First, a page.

Suppose gamblers A and B agree to play a series of fair dice games until someone has won six games.
At the start, they each wagered the same amount of money, as the prize for the winner. For some reason, the series of games has to be ended prematurely, at the point where gambler A has won five games and gambler B three games.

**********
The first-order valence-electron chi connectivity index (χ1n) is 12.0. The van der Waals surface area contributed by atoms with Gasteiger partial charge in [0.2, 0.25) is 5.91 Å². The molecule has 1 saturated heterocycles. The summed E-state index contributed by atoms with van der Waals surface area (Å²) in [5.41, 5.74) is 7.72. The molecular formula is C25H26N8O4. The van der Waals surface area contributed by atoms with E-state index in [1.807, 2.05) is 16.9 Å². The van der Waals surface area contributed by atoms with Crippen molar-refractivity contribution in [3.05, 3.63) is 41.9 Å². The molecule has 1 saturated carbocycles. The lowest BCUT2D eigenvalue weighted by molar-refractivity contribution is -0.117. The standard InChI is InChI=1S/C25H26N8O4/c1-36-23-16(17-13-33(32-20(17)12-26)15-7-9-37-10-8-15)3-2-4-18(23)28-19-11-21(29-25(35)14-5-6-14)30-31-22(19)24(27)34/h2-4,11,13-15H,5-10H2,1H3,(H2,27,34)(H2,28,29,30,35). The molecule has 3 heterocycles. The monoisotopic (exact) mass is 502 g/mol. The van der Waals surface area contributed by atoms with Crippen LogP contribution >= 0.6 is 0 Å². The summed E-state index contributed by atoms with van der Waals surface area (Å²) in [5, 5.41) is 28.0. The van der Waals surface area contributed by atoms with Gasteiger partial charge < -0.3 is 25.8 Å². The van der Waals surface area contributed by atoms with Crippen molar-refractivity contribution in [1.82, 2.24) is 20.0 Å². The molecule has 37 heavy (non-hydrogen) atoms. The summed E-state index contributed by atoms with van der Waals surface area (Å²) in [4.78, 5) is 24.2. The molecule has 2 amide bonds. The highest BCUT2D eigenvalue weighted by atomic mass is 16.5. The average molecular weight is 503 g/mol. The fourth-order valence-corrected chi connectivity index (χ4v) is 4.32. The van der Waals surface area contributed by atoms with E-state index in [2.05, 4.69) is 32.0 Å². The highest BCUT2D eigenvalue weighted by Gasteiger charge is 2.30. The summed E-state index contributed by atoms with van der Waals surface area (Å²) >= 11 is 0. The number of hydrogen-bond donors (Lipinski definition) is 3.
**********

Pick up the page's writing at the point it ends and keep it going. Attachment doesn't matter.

How should the stakes be divided fairly at this stage?
Source: In 1654, gambler Chevalier de Méré posed this problem to Blaise Pascal, and it led to the start of probability.